Repost from The Missoulian
[Editor: Pay attention to Alberta! Changes there will send ripples all along the rails in the U.S., from the Upper Midwest to the East Coast, West Coast and Gulf Coast. Congratulations to Rachel Notley and the New Democratic Party! – RS]
Alberta election could send tremors through Montana economyBy Rob Chaney, May 09, 2015 5:30 pm
Montana’s political seismograph didn’t rattle much last Tuesday when its neighbor to the north underwent a governmental earthquake.
But that could change in the coming weeks, as the citizens of Alberta absorb the magnitude of their replacement of Canada’s longest-standing political party rulers with a left-wing opposition pledged to look hard at its energy economy.
“The Progressive Conservative Party has been in power two years longer than I’ve been alive,” said University of Montana biology professor Mark Hebblewhite, a 42-year-old Alberta native. “I think this is a real response to the ongoing mismanagement of Alberta’s bounty. One thing that hit the nail on the head was how the province went from being overrun with money to crashing in another bust. People get really tired of it.”
The New Democratic Party took 53 seats in the Alberta Parliament in Tuesday’s election. Another traditional minority group, the Wildrose Party, surprisingly found itself in second place with 21 seats. The Progressive Conservatives held onto just 10 seats.
NDP party leader Rachel Notley was credited for a remarkable political ground game that unseated Progressive Conservative Party leader Jim Prentice – a man widely considered a future leader of all Canada. Prentice resigned from his post on election night and said he was at least temporarily leaving politics.
Alberta’s entire United States border runs along Montana, from the western edge of Waterton-Glacier International Peace Park to the 110th Meridian north of Havre. The province and state share the spine of the Rocky Mountains and the beginnings of the great mid-continental prairies.
They also share a relatively recent surge in energy development. Over the past decade while Montana has exploited its Bakken oil and gas fields along the border with North Dakota, Alberta has been opening massive production in tar sands petroleum near Fort McMurray.
Oil from the tar sands has become both a political and social controversy.
New Democratic Party officials have questioned the need for the Keystone XL pipeline that would run south from Alberta, through a corner of Montana and down to refineries in Oklahoma and Texas. The Obama administration has stalled permitting of the international border crossing, while Montana’s bipartisan congressional delegation has supported it.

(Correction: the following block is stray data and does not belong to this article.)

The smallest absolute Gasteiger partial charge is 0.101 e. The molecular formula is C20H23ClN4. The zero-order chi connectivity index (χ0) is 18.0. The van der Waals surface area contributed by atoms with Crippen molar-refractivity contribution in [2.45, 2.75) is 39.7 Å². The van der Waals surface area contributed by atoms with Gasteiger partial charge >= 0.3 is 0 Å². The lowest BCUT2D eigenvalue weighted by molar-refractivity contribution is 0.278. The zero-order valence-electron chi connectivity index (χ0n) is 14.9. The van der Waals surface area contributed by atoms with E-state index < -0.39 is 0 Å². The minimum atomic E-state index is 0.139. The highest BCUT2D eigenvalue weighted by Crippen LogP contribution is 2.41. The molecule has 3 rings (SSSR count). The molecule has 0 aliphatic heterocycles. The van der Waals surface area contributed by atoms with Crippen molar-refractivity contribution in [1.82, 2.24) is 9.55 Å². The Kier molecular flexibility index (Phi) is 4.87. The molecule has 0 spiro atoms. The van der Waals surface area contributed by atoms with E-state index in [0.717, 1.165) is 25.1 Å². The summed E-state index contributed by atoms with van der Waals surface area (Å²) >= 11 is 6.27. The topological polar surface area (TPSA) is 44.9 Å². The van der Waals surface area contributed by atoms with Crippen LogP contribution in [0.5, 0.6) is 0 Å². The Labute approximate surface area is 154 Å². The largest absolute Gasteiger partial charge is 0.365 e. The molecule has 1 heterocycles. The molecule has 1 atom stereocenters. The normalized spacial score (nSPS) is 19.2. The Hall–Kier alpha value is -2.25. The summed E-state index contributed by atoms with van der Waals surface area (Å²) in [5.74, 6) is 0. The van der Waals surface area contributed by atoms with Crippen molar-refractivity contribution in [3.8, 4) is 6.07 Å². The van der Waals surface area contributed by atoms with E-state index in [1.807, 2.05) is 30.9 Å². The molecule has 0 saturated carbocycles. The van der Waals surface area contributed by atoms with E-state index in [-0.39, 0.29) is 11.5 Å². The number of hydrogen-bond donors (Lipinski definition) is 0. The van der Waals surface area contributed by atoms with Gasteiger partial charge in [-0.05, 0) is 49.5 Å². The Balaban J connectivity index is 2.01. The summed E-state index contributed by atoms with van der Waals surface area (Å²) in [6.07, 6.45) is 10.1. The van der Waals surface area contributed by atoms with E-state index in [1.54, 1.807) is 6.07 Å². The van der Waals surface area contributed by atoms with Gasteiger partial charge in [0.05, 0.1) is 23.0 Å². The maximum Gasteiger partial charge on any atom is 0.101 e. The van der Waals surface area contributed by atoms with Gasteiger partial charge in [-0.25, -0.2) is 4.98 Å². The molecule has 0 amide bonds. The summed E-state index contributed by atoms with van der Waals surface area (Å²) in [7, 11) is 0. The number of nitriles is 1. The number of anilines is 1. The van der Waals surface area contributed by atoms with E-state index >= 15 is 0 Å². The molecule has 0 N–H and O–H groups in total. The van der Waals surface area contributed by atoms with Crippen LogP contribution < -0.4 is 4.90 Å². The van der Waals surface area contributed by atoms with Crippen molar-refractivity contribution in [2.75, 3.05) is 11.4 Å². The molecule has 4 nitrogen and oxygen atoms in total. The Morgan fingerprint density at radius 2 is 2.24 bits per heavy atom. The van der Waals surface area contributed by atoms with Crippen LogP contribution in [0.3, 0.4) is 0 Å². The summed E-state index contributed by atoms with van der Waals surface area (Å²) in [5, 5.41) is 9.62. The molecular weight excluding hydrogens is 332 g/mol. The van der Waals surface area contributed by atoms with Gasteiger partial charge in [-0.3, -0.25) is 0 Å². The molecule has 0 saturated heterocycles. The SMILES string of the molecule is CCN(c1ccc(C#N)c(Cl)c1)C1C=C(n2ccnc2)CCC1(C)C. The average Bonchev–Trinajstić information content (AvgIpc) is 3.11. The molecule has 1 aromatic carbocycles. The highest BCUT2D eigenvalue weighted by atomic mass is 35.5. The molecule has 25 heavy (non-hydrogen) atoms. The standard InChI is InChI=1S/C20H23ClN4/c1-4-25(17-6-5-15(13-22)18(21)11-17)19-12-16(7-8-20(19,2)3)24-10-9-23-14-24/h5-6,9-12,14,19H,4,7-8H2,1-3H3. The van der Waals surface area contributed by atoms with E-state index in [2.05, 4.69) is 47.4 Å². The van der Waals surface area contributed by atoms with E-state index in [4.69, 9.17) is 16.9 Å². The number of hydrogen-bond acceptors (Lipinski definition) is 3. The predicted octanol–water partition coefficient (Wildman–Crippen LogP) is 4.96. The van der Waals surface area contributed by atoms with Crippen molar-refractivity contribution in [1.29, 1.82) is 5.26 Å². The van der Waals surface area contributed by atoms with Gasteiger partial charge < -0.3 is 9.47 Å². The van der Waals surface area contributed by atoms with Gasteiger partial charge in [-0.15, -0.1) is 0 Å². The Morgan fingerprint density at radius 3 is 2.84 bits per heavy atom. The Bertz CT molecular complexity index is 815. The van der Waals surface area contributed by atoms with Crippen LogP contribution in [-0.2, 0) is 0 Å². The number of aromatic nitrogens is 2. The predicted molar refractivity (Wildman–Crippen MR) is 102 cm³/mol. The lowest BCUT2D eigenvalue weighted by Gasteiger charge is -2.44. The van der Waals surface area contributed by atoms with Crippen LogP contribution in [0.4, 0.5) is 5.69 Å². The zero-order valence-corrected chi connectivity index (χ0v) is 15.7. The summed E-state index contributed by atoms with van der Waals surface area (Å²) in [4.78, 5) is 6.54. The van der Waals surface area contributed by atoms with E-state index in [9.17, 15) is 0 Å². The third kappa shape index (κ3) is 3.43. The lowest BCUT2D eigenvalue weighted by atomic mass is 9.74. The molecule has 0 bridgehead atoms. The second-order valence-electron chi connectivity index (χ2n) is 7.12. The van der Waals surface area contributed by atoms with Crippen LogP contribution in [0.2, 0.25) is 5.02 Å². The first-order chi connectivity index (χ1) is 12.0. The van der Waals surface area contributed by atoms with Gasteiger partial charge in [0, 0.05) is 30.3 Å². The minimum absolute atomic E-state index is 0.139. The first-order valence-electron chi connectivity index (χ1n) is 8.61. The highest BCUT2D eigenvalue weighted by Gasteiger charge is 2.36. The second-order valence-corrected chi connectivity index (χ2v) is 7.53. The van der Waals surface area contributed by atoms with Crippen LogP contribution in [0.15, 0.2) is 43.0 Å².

“If the Keystone XL doesn’t happen, the amount of rail traffic leaving Alberta would be impacted significantly from that decision,” said Bentek Energy senior analyst Jenna Delaney. “Currently, taking the Keystone XL out would increase petroleum unit trains by five a day out of Alberta. And Transport Canada officials say residents in Canada are very concerned with rail traveling through their communities.”
Moving petroleum by rail has become an issue in both Canada and the United States, signposted most recently by last week’s explosion of a group of oil tank cars near Heimdal, North Dakota.
Caryn Miske of the Flathead Basin Commission said the prospect of moving more oil trains along the southern border of Glacier National Park is under close scrutiny.
“We’re already seeing impacts from the amount of oil that’s moving around,” Miske said. “The number of trains and cars carrying oil has increased, and that’s really concerning, considering how many near-misses we’ve had.”
Burlington Northern Santa Fe has a freight line that runs out of Alberta into Montana at Sweet Grass, although there’s not much cross-border oil traffic there yet.
Delaney said another factor of the government change could be the NDP’s campaign pledge to revamp the province’s tax structure on energy development.
“They’re looking at increasing income taxes and royalty rates to corporations, which the oil companies aren’t happy about,” Delaney said. “The last time I was in Calgary, the atmosphere was already a little bleak. If taxes are raised on corporations, I don’t know how they might respond. Companies with offices in other places might shift people away from Calgary.”
Much of the province’s energy economy has extremely expensive initial start-up costs. Energy analysts have already been forecasting a drop in Albertan oil production as new projects slip below their break-even points with falling oil prices.
Delaney said that could have an impact on Montana’s economy, as the demand for megaloads of oil field equipment transported across the state stalls.
Longtime conservation activist Stephen Legault said the provincial government’s failure to manage its oil wealth led to great voter frustration.
“We’re drilling 20,000 wells a year in Alberta, and we’re $7 billion in the hole economically,” Legault said. “That’s largely because when oil goes below $75 a barrel, provincial coffers take a massive hit.”
The result has been a government unable to fix damage from the floods that ravaged Calgary in 2013, or even to send land management officials to cross-border conferences in Montana.
While the new government has majority control of Alberta’s Parliament, its influence over the provincial agencies could be a murkier matter. Those departments have had decades of one-party control appointing their directors and staffs.
“If I was south of the border looking north, I wouldn’t expect to see anything dramatic right away,” Legault said. “We’ve had five changes of government since 1905. The bureaucracy is so deeply entrenched after 45 years of one-party rule, it’s going to take years for a new government to put in place the people it wants to create change.”